RPM: Packaging python client

Package Management Systems take care of everything from installation, upgrading, configuring to removing software packages. They are the original “Application Stores”. RPM is one such package manager used in various distributions like Fedora, CentOS, openSUSE, Mandriva etc.

Packages, in addition to the software and data, also have some meta data with them, such as the version number, license and dependencies.

To create an RPM package, you need the source files and a spec file that has information about your package.

A specification file looks like this:

Name:      popcorn
Version:   0.1
Release:   0
Summary:   Client for popularity contest for RPMs
License:   MIT
Url:       http://github.com/opensuse/popcorn
Group:     System/Packages
Source:    %{name}.tar.gz
Requires:  cron, python, rpm-python
BuildRoot: %{_tmppath}/%{name}-%{version}-build
BuildArch: noarch

Popcorn tracks the collection of packages and repositories that users have installed.

%setup -q -c -n %{name}


install -Dm755 popcorn-client %{buildroot}%{_bindir}/popcorn
install -Dm644 popcorn.conf   %{buildroot}%{_sysconfdir}/popcorn.conf
install -Dm755 popcorn.cron   %{buildroot}%{_sysconfdir}/cron.monthly/popcorn
install -Dm644 popcorn.log %{buildroot}%{_localstatedir}/log/popcorn.log

rm -rf %{buildroot}

%defattr(-, root, root, -)
%config(noreplace) %{_sysconfdir}/popcorn.conf
%config(noreplace) %{_sysconfdir}/cron.monthly/popcorn
%ghost %{_localstatedir}/log/popcorn.log


Keep your spec file in ~/rpmbuild/SPECS directory, and source files in ~/rpmbuild/SOURCES directory.

Common tags used in SPEC file:

  • Name: The name of the package, SPEC file name should match this name. It should follow the package naming guidelines.

  • Version: Version number of your software.

  • Release: Start from 1 for a version, if a new package is released for the same version of software, increment release number.

  • Summary: One line summary of the package.

  • License: The open source license used. E.g. MIT, GPLv2

  • Url: The project website URL.

  • Group: Pre existing group for type of software. You can find the list of groups in /usr/share/doc/packages/rpm/GROUPS file on openSUSE.

  • Sources: Name of compressed source file.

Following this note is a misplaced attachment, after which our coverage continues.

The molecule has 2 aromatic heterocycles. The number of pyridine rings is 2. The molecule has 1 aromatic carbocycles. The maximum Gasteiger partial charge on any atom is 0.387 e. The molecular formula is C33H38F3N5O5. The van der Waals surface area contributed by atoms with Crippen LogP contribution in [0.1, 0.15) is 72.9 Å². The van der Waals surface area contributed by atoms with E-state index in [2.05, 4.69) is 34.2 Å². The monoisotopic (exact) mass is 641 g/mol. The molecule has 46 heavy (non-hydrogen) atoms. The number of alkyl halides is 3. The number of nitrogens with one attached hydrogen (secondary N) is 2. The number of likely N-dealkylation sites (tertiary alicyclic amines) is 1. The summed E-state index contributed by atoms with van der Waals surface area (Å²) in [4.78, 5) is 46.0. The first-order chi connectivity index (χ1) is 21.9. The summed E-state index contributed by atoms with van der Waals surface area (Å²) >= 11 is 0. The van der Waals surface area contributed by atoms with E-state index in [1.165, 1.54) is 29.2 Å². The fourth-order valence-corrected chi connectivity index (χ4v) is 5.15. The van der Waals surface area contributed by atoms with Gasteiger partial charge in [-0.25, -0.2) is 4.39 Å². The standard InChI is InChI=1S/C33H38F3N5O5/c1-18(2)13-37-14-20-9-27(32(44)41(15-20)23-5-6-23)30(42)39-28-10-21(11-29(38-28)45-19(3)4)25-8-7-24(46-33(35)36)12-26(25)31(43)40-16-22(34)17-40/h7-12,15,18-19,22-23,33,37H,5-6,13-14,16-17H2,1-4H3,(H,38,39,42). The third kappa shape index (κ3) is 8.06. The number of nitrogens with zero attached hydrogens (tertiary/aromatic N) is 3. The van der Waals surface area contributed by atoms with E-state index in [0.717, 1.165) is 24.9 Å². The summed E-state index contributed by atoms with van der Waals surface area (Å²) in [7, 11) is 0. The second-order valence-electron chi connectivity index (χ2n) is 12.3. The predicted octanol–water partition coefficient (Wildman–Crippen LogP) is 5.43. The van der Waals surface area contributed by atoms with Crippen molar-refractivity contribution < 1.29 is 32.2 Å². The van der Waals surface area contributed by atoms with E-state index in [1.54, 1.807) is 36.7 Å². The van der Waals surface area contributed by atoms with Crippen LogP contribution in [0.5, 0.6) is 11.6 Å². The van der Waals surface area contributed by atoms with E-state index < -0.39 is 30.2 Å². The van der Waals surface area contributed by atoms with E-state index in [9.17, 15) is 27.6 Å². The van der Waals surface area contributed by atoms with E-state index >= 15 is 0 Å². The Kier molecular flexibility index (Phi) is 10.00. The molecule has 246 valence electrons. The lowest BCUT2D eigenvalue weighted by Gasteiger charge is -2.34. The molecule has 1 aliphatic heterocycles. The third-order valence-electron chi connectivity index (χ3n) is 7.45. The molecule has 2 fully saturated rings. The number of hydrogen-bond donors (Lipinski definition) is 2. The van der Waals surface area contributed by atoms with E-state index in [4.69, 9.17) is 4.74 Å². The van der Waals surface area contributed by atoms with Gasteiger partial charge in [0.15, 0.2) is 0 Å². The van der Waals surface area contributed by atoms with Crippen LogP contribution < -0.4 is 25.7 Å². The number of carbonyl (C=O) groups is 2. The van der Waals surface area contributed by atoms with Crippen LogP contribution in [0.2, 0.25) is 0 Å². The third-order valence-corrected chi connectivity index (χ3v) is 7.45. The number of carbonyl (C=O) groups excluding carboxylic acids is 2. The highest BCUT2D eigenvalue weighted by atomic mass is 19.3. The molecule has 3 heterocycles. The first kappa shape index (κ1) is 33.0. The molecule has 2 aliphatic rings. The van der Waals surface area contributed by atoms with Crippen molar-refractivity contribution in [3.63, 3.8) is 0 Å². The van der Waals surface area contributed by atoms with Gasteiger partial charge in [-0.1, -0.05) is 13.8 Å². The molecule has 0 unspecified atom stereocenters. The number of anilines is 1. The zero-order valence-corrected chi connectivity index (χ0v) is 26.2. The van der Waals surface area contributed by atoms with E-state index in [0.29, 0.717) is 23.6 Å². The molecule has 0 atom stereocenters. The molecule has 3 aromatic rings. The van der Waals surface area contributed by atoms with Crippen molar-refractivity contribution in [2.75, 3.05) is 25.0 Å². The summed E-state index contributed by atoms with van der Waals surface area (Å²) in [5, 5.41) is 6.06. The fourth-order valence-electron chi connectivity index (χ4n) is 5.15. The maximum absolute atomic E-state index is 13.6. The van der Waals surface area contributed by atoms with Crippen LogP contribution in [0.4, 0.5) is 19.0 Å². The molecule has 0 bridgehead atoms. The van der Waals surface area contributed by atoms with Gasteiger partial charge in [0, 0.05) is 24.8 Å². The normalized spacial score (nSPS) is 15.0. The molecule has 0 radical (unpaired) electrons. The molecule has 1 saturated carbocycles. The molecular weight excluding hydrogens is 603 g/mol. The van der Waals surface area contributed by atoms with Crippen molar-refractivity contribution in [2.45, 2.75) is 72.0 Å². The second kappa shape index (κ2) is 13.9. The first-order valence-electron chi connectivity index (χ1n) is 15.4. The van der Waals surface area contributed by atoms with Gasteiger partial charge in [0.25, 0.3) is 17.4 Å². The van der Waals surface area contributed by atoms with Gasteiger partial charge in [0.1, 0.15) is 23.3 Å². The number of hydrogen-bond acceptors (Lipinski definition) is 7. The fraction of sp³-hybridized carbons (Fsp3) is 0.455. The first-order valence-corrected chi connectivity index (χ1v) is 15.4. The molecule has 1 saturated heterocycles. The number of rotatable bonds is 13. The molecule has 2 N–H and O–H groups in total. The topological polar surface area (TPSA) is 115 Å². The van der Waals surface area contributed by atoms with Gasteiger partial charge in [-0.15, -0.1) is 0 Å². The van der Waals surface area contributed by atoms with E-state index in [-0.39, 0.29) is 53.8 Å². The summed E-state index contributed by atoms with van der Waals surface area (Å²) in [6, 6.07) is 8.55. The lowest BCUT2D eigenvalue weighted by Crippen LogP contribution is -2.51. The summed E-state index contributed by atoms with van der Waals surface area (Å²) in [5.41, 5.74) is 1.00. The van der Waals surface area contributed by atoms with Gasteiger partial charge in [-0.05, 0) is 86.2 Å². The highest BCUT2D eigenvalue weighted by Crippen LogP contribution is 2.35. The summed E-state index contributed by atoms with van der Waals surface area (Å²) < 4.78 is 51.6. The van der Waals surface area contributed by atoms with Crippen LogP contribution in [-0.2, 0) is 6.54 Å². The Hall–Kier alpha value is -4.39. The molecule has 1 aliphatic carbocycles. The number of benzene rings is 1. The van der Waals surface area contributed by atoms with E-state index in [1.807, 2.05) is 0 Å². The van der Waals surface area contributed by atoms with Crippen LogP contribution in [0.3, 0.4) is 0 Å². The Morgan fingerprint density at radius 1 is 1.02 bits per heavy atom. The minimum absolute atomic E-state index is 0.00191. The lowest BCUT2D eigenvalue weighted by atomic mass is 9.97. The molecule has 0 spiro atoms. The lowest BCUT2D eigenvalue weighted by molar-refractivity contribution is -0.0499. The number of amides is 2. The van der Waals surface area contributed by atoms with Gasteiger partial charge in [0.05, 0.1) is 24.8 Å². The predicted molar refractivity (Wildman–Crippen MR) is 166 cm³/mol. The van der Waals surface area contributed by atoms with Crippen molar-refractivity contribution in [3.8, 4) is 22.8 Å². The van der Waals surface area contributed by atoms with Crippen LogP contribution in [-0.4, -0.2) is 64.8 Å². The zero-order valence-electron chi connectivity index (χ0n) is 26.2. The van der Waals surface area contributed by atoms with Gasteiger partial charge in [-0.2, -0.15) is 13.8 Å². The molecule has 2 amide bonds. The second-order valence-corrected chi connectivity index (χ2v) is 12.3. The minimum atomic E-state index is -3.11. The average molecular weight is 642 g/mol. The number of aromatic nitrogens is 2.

• Requires: List of packages required to run the software.

  • BuildArch: If the package is architecture independent, mention noarch.

  • %description: Longer description of the software.

  • %prep: Commands to prepare the program, e.g. decompressing the source files

  • %build: Commands for building/compiling source files for installation.

  • %install: Commands to install the program. This should copy files from buildroot to builddir.[1]

  • %clean: For cleaning the buildroot directory.

  • %files: Files to be placed in the binary RPM.

  • %changelog: Changes in the package.

Use rpmbuild -ba NAME.spec to build the pacakage.

rpmbuild reads the SPEC file and perform the following operations:

  • unpacks (%prep) sources from source directory to build directory

  • compiles (%build) files in build directory

  • %install: reads from build directory, and writes the files to be installed by an end user, in the build root directory.

  • creates binary rpm, source rpm package reading from build root directory.

RPMs are created in %_rpmdir directory, ~/rpmbuild/RPMS/noarch/ in this case. Use rpmlint to check common problems in RPM package.

Files included in packaged Popcorn[2] client:

  1. popcorn: the client python script that collects anonymous package usage data and sends to popcorn server.

  2. popcorn.conf: configuration file having basic settings for popcorn.

  3. popcorn.log: log file for data sent to server.

Popcorn is an openSUSE project[3] that tracks usage of linux packages.

Useful links:

[1] Reference: Fedora’s Guide for creating an RPM package

[2] My GSoC ‘12 Proposal for the project. Thanks Ionuț Arțăriși for mentoring :)

[3] https://github.com/opensuse/popcorn